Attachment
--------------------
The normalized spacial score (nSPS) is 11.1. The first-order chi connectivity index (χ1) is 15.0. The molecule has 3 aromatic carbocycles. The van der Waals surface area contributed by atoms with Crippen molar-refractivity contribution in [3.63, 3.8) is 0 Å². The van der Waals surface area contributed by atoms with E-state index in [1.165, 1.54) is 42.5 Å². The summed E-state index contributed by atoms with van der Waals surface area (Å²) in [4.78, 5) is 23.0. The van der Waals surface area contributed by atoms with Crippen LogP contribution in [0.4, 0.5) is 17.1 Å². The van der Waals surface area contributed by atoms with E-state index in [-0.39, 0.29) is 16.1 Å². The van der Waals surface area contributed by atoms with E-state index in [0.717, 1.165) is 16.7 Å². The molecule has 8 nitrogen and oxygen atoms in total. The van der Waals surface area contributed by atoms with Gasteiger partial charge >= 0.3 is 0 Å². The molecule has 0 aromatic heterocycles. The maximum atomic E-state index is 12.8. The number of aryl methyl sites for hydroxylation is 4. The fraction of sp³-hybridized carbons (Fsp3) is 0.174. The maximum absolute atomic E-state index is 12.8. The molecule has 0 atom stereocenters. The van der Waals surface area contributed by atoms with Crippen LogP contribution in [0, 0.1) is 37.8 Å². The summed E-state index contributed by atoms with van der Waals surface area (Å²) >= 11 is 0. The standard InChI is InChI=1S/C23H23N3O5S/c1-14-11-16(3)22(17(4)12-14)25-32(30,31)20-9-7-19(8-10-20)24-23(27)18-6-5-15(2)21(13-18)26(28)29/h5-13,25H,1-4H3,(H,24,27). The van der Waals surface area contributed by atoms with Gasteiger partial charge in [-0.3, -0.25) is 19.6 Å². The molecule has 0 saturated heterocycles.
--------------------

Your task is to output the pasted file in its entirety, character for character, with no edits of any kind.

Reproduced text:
The normalized spacial score (nSPS) is 11.1. The first-order chi connectivity index (χ1) is 15.0. The molecule has 3 aromatic carbocycles. The van der Waals surface area contributed by atoms with Crippen molar-refractivity contribution in [3.63, 3.8) is 0 Å². The van der Waals surface area contributed by atoms with E-state index in [1.165, 1.54) is 42.5 Å². The summed E-state index contributed by atoms with van der Waals surface area (Å²) in [4.78, 5) is 23.0. The van der Waals surface area contributed by atoms with Crippen LogP contribution in [0.4, 0.5) is 17.1 Å². The van der Waals surface area contributed by atoms with E-state index in [-0.39, 0.29) is 16.1 Å². The van der Waals surface area contributed by atoms with E-state index in [0.717, 1.165) is 16.7 Å². The molecule has 8 nitrogen and oxygen atoms in total. The van der Waals surface area contributed by atoms with Gasteiger partial charge >= 0.3 is 0 Å². The molecule has 0 aromatic heterocycles. The maximum atomic E-state index is 12.8. The number of aryl methyl sites for hydroxylation is 4. The fraction of sp³-hybridized carbons (Fsp3) is 0.174. The maximum absolute atomic E-state index is 12.8. The molecule has 0 atom stereocenters. The van der Waals surface area contributed by atoms with Crippen LogP contribution in [0, 0.1) is 37.8 Å². The summed E-state index contributed by atoms with van der Waals surface area (Å²) >= 11 is 0. The standard InChI is InChI=1S/C23H23N3O5S/c1-14-11-16(3)22(17(4)12-14)25-32(30,31)20-9-7-19(8-10-20)24-23(27)18-6-5-15(2)21(13-18)26(28)29/h5-13,25H,1-4H3,(H,24,27). The van der Waals surface area contributed by atoms with Gasteiger partial charge in [-0.3, -0.25) is 19.6 Å². The molecule has 0 saturated heterocycles.